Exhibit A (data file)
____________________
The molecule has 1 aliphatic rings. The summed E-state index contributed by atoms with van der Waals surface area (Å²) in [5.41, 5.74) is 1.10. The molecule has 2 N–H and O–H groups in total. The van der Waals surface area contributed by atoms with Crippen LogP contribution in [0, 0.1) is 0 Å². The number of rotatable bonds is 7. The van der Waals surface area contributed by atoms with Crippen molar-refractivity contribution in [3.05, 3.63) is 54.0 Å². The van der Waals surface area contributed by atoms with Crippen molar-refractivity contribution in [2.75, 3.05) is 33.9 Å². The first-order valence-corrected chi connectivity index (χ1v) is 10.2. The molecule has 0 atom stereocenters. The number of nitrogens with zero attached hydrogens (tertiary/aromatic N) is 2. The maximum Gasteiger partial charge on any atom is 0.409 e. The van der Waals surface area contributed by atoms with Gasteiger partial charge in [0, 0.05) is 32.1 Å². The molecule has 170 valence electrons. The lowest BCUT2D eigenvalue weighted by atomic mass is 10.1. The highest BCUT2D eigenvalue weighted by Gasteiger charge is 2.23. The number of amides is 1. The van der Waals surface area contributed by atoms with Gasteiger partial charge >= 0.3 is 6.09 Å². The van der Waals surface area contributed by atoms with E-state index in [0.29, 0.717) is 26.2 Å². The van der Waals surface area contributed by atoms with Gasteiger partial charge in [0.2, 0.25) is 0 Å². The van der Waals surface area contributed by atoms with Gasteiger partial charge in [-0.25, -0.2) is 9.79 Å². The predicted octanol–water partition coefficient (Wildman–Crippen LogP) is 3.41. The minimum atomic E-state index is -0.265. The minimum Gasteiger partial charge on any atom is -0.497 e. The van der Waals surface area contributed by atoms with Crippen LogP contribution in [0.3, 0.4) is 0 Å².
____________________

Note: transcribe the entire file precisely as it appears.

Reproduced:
The molecule has 1 aliphatic rings. The summed E-state index contributed by atoms with van der Waals surface area (Å²) in [5.41, 5.74) is 1.10. The molecule has 2 N–H and O–H groups in total. The van der Waals surface area contributed by atoms with Crippen LogP contribution in [0, 0.1) is 0 Å². The number of rotatable bonds is 7. The van der Waals surface area contributed by atoms with Crippen molar-refractivity contribution in [3.05, 3.63) is 54.0 Å². The van der Waals surface area contributed by atoms with Crippen molar-refractivity contribution in [2.75, 3.05) is 33.9 Å². The first-order valence-corrected chi connectivity index (χ1v) is 10.2. The molecule has 0 atom stereocenters. The number of nitrogens with zero attached hydrogens (tertiary/aromatic N) is 2. The maximum Gasteiger partial charge on any atom is 0.409 e. The van der Waals surface area contributed by atoms with Gasteiger partial charge in [0, 0.05) is 32.1 Å². The molecule has 170 valence electrons. The lowest BCUT2D eigenvalue weighted by atomic mass is 10.1. The highest BCUT2D eigenvalue weighted by Gasteiger charge is 2.23. The number of amides is 1. The van der Waals surface area contributed by atoms with Gasteiger partial charge >= 0.3 is 6.09 Å². The van der Waals surface area contributed by atoms with E-state index in [0.29, 0.717) is 26.2 Å². The van der Waals surface area contributed by atoms with Gasteiger partial charge in [0.2, 0.25) is 0 Å². The van der Waals surface area contributed by atoms with Gasteiger partial charge in [-0.25, -0.2) is 9.79 Å². The predicted octanol–water partition coefficient (Wildman–Crippen LogP) is 3.41. The minimum atomic E-state index is -0.265. The minimum Gasteiger partial charge on any atom is -0.497 e. The van der Waals surface area contributed by atoms with Crippen LogP contribution in [0.3, 0.4) is 0 Å².